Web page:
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A92
October 17, 2009
9:00 AM - 11:00 AM
Room Area E
Upregulation of miR-221 and miR-222 in Diabetic Vessel after Angioplasty
  **   Xiaojun Liu, Ph.D., Yunhui Cheng, M.D., Ph.D., Jian Yang, M.D., Ph.D., Chunxiang Zhang, M.D., Ph.D.
Anesthesiology, New Jersey Medical School, University of Medicine and Dentistry of New Jersey
It is well established that diabetes increases atherosclerosis and restenosis after angioplasty via increasing vascular smooth muscle cell (VSMC) proliferation; however, the molecular mechanisms involved in these diabetic cellular events are currently unclear. MicroRNAs (miRNAs) comprise a novel class of endogenous, small, noncoding RNAs that negatively regulate gene expression via degradation or translational inhibition of their target mRNAs. Functionally, an individual miRNA is as important as a transcription factor in cell biology and disease because it is able to regulate the expression of its multiple target genes. We hypothesized that miRNAs may be involved in diabetic vascular disease. To test our hypothesis, we determined the expression of miR-221 and miR-222 in carotid arteries from diabetic obese Zuker rats and control non-diabetic lean Zucker rats. We found that the expression of miR-221 and miR-222 was significant upregulated in diabetic obese Zuker rats after angioplasty compared with the uninjured controls. In cultured VSMCs, miR-221 and miR-222 expression was increased by growth stimulators. Knockdown of miR-221 and miR-222 resulted in decreased VSMC proliferation in vitro . Using both gain-of-function and loss-of-function approaches, we found that p27(Kip1) and p57(Kip2) were two target genes that were involved in miR-221 and miR-222-mediated effect on VSMC growth. Finally, knockdown of miR-221 and miR-222 in rat carotid arteries suppressed VSMC proliferation in vivo and neointimal lesion formation after angioplasty. The results indicate that miR-221 and miR-222 are novel regulators for VSMC proliferation and neointimal hyperplasia in type II diabetes.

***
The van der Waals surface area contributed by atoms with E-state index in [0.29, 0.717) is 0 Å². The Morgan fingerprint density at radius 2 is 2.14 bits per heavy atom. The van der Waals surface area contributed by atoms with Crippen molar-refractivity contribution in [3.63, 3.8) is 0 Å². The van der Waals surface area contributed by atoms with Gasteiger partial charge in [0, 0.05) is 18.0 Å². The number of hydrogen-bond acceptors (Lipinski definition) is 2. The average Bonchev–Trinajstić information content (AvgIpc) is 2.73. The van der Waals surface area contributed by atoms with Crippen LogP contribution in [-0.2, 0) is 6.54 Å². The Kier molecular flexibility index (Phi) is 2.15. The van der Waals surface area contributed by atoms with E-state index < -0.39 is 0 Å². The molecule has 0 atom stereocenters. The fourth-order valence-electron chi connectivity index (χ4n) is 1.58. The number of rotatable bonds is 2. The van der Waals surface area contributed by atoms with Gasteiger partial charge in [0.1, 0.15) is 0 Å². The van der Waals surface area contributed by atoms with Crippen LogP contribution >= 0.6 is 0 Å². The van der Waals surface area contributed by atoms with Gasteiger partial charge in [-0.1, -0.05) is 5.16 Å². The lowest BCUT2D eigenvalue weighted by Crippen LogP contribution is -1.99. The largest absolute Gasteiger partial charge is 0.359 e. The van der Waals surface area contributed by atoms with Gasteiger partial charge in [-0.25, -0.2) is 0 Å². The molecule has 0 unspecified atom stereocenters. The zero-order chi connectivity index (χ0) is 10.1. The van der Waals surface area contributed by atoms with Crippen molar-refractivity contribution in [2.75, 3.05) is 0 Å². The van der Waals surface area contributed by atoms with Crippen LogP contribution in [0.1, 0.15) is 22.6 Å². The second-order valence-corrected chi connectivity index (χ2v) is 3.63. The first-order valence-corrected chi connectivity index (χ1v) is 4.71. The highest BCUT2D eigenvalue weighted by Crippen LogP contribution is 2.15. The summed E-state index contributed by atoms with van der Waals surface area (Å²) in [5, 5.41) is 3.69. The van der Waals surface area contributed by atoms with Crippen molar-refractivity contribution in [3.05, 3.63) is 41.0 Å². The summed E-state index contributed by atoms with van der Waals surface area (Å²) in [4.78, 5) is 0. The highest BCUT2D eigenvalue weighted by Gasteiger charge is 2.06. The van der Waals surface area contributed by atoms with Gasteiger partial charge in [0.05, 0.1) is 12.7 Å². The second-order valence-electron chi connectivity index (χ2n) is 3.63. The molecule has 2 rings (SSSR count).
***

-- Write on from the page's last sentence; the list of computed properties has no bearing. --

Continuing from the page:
From Proceedings of the 2009 Annual Meeting of the American Society Anesthesiologists.